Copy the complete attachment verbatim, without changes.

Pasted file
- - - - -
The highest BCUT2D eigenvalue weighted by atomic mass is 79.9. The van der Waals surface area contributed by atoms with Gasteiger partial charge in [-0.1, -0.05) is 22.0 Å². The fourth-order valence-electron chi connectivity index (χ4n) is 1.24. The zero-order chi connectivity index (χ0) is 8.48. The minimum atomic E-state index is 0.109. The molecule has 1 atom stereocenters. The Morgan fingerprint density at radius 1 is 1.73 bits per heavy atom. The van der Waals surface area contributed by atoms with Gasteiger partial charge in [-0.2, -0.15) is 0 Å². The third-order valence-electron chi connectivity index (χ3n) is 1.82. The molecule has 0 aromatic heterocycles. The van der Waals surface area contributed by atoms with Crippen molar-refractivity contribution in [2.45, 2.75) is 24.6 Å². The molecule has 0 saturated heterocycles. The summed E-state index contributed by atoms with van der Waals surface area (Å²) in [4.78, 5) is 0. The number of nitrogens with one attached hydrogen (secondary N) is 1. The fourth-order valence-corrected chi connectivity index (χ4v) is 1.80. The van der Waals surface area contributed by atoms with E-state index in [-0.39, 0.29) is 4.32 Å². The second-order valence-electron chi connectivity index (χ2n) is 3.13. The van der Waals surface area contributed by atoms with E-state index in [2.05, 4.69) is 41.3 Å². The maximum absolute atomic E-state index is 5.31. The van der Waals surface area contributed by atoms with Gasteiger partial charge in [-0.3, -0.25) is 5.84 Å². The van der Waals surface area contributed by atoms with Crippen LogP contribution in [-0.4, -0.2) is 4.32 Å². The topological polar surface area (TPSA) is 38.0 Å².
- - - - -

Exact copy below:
The highest BCUT2D eigenvalue weighted by atomic mass is 79.9. The van der Waals surface area contributed by atoms with Gasteiger partial charge in [-0.1, -0.05) is 22.0 Å². The fourth-order valence-electron chi connectivity index (χ4n) is 1.24. The zero-order chi connectivity index (χ0) is 8.48. The minimum atomic E-state index is 0.109. The molecule has 1 atom stereocenters. The Morgan fingerprint density at radius 1 is 1.73 bits per heavy atom. The van der Waals surface area contributed by atoms with Gasteiger partial charge in [-0.2, -0.15) is 0 Å². The third-order valence-electron chi connectivity index (χ3n) is 1.82. The molecule has 0 aromatic heterocycles. The van der Waals surface area contributed by atoms with Crippen molar-refractivity contribution in [2.45, 2.75) is 24.6 Å². The molecule has 0 saturated heterocycles. The summed E-state index contributed by atoms with van der Waals surface area (Å²) in [4.78, 5) is 0. The number of nitrogens with one attached hydrogen (secondary N) is 1. The fourth-order valence-corrected chi connectivity index (χ4v) is 1.80. The van der Waals surface area contributed by atoms with E-state index in [-0.39, 0.29) is 4.32 Å². The second-order valence-electron chi connectivity index (χ2n) is 3.13. The van der Waals surface area contributed by atoms with E-state index in [2.05, 4.69) is 41.3 Å². The maximum absolute atomic E-state index is 5.31. The van der Waals surface area contributed by atoms with Gasteiger partial charge in [-0.3, -0.25) is 5.84 Å². The van der Waals surface area contributed by atoms with Crippen LogP contribution in [-0.4, -0.2) is 4.32 Å². The topological polar surface area (TPSA) is 38.0 Å².